Kogi Varsity Lecturer, Two Others : Drama In Court As Suspects , Witness Refuse To Mount Witness Box
SAN FRANCISCO, April 03, (THEWILL) - There was a mild drama at the Federal High Court Abuja on Thursday as three suspects undergoing trial for alleged terrorism-related offences refused to mount the witness box for the hearing as expected.
Witnesses in the case also refused to mount the witness box for fear of their identity being released.
Presiding judge in the case, Justice Gabriel Kolawole , had earlier partially granted an application by the prosecution for a secret trial of the three suspected terrorists, including an Islamic scholar and a lecturer at the Kogi State University, Dr.
Muhammed Nazeef Yunus, Salami Abdullahi (a.
a Asta) and Musa Umar.
He had declined the application for a secret trial, allowing witnesses to testify during the public trial but preferring to hide their identities by placing a cubicle by the witness box.
Justice Kolawole said that care must be taken not to expose witnesses to attack by any group or individual and create problem where the state cannot find witness to testify.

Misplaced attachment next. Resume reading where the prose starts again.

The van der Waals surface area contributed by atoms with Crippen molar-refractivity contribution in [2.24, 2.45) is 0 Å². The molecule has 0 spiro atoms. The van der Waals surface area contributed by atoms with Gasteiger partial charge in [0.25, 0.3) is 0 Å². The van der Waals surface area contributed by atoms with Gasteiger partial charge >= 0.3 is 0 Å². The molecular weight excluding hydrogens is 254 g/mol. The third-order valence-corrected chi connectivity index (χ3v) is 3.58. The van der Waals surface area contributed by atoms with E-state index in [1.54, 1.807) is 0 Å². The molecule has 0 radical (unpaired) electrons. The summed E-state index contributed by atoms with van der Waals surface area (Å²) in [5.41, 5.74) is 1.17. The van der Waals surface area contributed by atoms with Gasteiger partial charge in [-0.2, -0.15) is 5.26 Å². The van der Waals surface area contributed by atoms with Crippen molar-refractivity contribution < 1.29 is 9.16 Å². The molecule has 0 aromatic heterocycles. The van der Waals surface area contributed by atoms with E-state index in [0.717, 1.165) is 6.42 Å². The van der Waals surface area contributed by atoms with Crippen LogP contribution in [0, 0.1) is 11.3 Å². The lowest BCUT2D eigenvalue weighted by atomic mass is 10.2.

After the ruling, the judge directed that a shield, in the form of a cubicle was placed around the witness box, to prevent the audience in court from seeing the witness.
But on Thursday, despite the shield, the defence lawyers and the accused persons refused to mount the witness box.
The reason was simple.
The cubicle could not fully shield the witnesses from everyone thus scaring the witness, who declined the invitation by the prosecution led by N.
Jones-Nebo to mount the witness box.
Jones-Nebo told the court that her witness has refused to come out because he was afraid that his identity was not fully shielded.
She said the witness demanded to be allowed to wear mask before he could testify.
The defence team, led by Hassan Liman (SAN), opposed the prosecution's request that the witness be allowed to wear mask on the ground that such provision was not contained in the judge's ruling.
He adjourned to May 6 for the commencement of trial.
When it became obvious that progress was impossible without the witness, the judge advised the prosecution to either appeal his ruling or apply for a variation of his decision.
The accused were arraigned last year on a eight-count charge bordering on alleged terrorism, offence punishable under section 17 of the Terrorism Prevention Act 2013 (as amended).
They were said to have conspired to commit terrorist acts.
They were also said to have found in their possessions two AK 47 rifles which they allegedly used in terrorising people in Kogi State.
They were also said have attended meeting conveyed by Boko Haram sect in Ayimgba,Kogi State and recruited other persons for training as members of Boko Haram sect.